Primate researcher Robin Morrison discusses a long running study of Congolese Gorillas which suggest they form long term relationships between groups, rather like human society. (Picture: Young gorillas take a break from feeding to socialise at the Mbeli Bai forest clearing in the Nouabale-Ndoki. Credit: Wildlife Conservation Society)
A photo posted by a Congolese ranger showing him with two posing gorillas in the Virunga National Park, has gone viral online. What's special about this photo is that the gorillas in the background are not just in the frame but seem to actually be posing for the camera. There's a lovely but sad little story behind the picture. BBC Newsday's Lawrence Pollard spoke to Innocent Mburanumwe, the Deputy Director of the Virunga National Park. (Photo: Virunga National Park rangers with gorillas Credit: Ranger Mathieu Shamavu (c))
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The gorilla who was the mascot for Jersey's 2015 Island Games is leaving Jersey Zoo.
The adolescent western lowland gorilla called Indigo - who will turn seven later this year - will be taken to his new home in Belgium to join a group of other young male gorillas.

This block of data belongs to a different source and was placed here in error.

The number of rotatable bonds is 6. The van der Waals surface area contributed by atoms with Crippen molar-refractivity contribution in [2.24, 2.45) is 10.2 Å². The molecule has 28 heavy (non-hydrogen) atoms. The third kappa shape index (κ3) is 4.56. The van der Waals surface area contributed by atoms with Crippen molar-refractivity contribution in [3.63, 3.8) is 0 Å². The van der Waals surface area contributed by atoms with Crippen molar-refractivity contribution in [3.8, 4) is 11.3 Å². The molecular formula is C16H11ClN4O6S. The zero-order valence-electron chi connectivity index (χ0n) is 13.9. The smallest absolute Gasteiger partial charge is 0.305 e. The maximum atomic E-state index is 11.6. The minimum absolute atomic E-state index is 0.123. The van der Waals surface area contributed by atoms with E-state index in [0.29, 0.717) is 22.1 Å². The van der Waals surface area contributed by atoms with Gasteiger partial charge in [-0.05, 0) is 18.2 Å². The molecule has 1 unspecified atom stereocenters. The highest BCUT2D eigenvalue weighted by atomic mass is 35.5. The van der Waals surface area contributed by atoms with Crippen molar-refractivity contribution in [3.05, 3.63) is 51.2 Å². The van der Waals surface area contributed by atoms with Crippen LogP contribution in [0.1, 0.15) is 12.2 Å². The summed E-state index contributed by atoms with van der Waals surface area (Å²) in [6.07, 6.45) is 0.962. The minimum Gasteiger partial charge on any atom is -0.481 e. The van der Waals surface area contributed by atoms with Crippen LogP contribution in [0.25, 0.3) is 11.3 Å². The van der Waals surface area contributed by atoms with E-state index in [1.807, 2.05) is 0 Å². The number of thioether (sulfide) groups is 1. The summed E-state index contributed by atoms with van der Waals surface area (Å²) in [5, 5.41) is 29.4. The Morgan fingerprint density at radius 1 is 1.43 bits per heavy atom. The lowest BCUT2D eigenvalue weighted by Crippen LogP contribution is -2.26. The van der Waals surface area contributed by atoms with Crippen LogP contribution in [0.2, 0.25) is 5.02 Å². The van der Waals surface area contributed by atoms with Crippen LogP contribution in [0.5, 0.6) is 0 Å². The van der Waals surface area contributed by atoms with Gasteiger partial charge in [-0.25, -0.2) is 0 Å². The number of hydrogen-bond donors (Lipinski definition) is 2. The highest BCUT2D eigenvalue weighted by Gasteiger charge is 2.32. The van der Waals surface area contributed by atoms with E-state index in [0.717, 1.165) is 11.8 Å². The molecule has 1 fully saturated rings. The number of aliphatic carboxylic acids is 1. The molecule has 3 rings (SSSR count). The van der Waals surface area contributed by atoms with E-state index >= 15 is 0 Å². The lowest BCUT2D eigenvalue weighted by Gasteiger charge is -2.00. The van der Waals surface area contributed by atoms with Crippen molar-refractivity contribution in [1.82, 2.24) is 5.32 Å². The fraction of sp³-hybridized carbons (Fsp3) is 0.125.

Indigo was born at Jersey Zoo on 27 September 2012 and zookeepers say he's been "an adored member of our gorilla family, whose playful, and often mischievous, personality has been enjoyed by both staff and visitors alike".
He leaves on 23 March.
This stage of Indigo’s life is an important time for him to move on. When western lowland gorillas reach six to nine years old, they are at their most adaptable age to deal with this kind of change. In the wild, gorilla groups are quite dynamic — they are family units, but individuals often leave, particularly the young males, and other gorillas come and join the group.
A giant 900kg gorilla puppet is about to hit the stage in King Kong the musical in New York, USA.
Scientists in the United States say they've found out that male mountain gorillas sire more infants than their rivals when they look after the young of their group. American anthropologist Dr Stacy Rosenbaum has told BBC Newsday what they've discovered. (Picture: Male gorilla at the Toronto Zoo. Credit: Rick Madonik/Toronto Star via Getty Images)
A memorial statue dedicated to a gorilla named John Daniel will be built in the village where he lived.
The baby gorilla was brought to live in Uley near Stroud 100 years ago.
He played with village children and visited the pub, but when he outgrew his owner's home he was sent to America where he pined for his owner and died.
Stroud Council has granted planning permission for a large stone statue to be sited on Uley village green.
A local said Gary the gorilla was staring into her bedroom, so his owner had to act.